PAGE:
GOLF: Rory McIlroy explains JP Fitzgerald split

Rory McIlroy.
Rory McIlroy.

World number four Rory McIlroy has revealed he split from JP Fitzgerald because he was increasingly taking out his frustrations on his caddie of 10 years.

The pair worked together during all four of McIlroy's major championship victories, but the last of those was in 2014 and McIlroy has endured a winless, injury-plagued season in 2017.

"It's a big change," McIlroy told a pre-tournament press conference ahead of the WGC-Bridgestone Invitational at Firestone Country Club, where he won three years ago.

"JP has been a huge part of my life for the last decade.

"We started in July 2008 and went all the way to July this year, a lot of great times on and off the golf course. I still consider JP one of my best friends but sometimes to preserve a personal relationship you might have to sacrifice a professional one and that was sort of the decision I came to in the end.

"I was getting very hard on him on the golf course and I didn't want to treat him like that.

"It was a really tough decision to make but I thought, 'I'm coming to Firestone, I have four tournament rounds to get to know someone or get used to having someone else on my bag going into the last major of the year'.

"I thank JP for everything. He knows how much I think of him, what we've achieved together but at the end of the day it was a change I needed to make because I got to the point where if I didn't play a good shot or made a wrong decision I was getting more frustrated at him than I was at myself.

"I'd much rather be angry at myself for making a wrong decision than being angry at him."

Harry Diamond, the best man at McIlroy's wedding and a former top amateur player in his own right, will caddy for McIlroy at Firestone and in next week's US PGA at Quail Hollow.

It remains to be seen whether that arrangement will become permanent, but McIlroy did not rule out working with Fitzgerald again in the future.

"I hate the term fired, or sacked or axed because that's definitely not what it was," the Northern Irishman added. "I just changed my path a little bit but maybe in the future that path might come back to where it was."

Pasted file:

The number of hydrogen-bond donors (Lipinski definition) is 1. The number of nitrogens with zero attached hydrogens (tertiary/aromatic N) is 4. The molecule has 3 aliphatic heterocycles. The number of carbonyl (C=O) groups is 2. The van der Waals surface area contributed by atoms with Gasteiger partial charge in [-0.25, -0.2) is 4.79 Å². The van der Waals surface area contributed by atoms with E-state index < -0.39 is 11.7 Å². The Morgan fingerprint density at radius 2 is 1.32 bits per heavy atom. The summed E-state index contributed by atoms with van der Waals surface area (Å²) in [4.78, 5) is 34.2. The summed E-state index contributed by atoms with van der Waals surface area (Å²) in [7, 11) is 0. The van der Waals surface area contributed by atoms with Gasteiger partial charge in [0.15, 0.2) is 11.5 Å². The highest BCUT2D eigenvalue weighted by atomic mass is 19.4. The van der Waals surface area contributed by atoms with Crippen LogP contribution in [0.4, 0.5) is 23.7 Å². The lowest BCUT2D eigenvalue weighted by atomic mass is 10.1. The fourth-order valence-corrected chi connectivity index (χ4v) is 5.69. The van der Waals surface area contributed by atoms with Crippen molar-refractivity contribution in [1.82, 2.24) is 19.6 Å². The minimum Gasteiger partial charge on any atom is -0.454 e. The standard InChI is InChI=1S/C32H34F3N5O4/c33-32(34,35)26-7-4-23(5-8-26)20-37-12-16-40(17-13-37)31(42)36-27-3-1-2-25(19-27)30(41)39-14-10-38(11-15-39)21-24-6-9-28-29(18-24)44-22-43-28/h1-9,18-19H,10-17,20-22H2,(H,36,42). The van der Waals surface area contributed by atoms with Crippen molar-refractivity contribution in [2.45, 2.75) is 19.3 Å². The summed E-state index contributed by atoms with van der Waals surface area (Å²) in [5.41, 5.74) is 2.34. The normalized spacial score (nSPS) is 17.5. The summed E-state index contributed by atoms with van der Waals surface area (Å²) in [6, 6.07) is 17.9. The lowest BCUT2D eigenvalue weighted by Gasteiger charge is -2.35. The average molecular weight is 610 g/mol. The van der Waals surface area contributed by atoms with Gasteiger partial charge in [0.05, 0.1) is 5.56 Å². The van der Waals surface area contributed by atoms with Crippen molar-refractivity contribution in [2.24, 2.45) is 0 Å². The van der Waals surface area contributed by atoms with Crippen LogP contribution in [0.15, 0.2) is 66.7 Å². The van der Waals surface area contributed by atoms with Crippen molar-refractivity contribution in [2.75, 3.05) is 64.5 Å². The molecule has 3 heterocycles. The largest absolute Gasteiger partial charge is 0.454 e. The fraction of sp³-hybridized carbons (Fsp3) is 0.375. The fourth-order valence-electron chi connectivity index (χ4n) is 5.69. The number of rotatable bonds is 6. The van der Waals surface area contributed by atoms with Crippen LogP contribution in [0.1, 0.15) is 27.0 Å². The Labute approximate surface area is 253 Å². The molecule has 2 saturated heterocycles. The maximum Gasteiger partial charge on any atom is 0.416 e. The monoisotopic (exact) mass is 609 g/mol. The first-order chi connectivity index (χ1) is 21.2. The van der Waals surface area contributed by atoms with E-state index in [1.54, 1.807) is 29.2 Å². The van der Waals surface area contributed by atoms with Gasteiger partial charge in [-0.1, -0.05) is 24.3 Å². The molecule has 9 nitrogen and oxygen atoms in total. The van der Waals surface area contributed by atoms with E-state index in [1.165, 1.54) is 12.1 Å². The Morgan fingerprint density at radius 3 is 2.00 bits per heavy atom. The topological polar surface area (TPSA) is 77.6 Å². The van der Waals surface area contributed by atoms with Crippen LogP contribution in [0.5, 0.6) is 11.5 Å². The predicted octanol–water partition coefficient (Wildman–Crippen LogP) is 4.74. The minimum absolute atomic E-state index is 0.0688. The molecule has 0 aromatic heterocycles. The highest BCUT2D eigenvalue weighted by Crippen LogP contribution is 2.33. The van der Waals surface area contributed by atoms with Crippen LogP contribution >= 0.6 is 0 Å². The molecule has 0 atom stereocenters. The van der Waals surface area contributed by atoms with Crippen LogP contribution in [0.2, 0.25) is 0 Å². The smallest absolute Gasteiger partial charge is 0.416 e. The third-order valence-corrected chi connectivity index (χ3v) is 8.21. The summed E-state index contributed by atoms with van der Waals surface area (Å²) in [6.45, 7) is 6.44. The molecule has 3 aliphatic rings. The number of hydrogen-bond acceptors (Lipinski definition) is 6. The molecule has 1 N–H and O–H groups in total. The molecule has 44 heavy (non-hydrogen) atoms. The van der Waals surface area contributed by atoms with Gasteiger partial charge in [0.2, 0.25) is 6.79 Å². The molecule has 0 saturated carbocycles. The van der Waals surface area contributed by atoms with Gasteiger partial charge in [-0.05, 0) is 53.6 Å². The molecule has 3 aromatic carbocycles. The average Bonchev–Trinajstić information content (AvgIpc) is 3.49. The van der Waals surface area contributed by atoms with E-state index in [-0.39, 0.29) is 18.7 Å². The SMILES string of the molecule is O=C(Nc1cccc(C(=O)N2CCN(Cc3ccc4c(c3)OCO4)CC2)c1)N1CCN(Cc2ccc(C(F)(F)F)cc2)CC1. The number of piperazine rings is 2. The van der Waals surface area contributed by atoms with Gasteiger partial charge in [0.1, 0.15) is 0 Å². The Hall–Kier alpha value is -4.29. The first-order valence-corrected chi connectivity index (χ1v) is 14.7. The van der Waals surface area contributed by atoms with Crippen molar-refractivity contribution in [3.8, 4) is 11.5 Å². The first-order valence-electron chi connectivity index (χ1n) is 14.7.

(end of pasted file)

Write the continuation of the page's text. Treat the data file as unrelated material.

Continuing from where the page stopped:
McIlroy said it was a case of giving "credit where credit's due" after publicly praising Fitzgerald for helping him recover from five over par after six holes of the first round to finish fourth in the Open at Royal Birkdale.

But he was also visibly frustrated with a double bogey on the 10th in round three which effectively ended his chances of contending for the title.

''I should have hit a club to take all the bunkers out of play but hit a three iron which was the worst club," McIlroy said at the time. "It was a huge mental error."

Speaking at Firestone on Wednesday, McIlroy added: "Player-caddie relationships have their ups and downs and there was probably a few too many of those over the past year or so.

"I've been putting this line out there for a while that I'm trying to take ownership of my game a little bit more. I'm trying to take a little more responsibility.

"I don't think there was a certain moment at the Open, it was just a build-up of stuff that I felt like I needed to make that change.

"We did as well as we could. We maybe could have won a couple of more times, we probably want a couple of rounds back that got away from us, but I think we both walked away from at least the player-caddie relationship with our heads held high and really happy with what we've achieved together."

McIlroy won his first WGC event at Firestone Country Club in 2014 in between major triumphs in the Open at Royal Liverpool and the US PGA at Valhalla.

But he was unable to defend the WGC title due to an ankle injury suffered while playing football, and opted to contest the French Open last year when the two events clashed in a congested summer schedule caused by the Rio Olympics.

A rib injury suffered during equipment testing over the winter has restricted McIlroy to 11 events in 2017, but he has won twice at US PGA venue Quail Hollow and holds the course record at the venue.

"There's been decent results in there but decent results right now isn't good enough," he said of his season so far. "I'm expected to win and I expect more of myself also.

"With how I play around these courses it could, not save my season, but shoot me back into a place where I feel like I belong."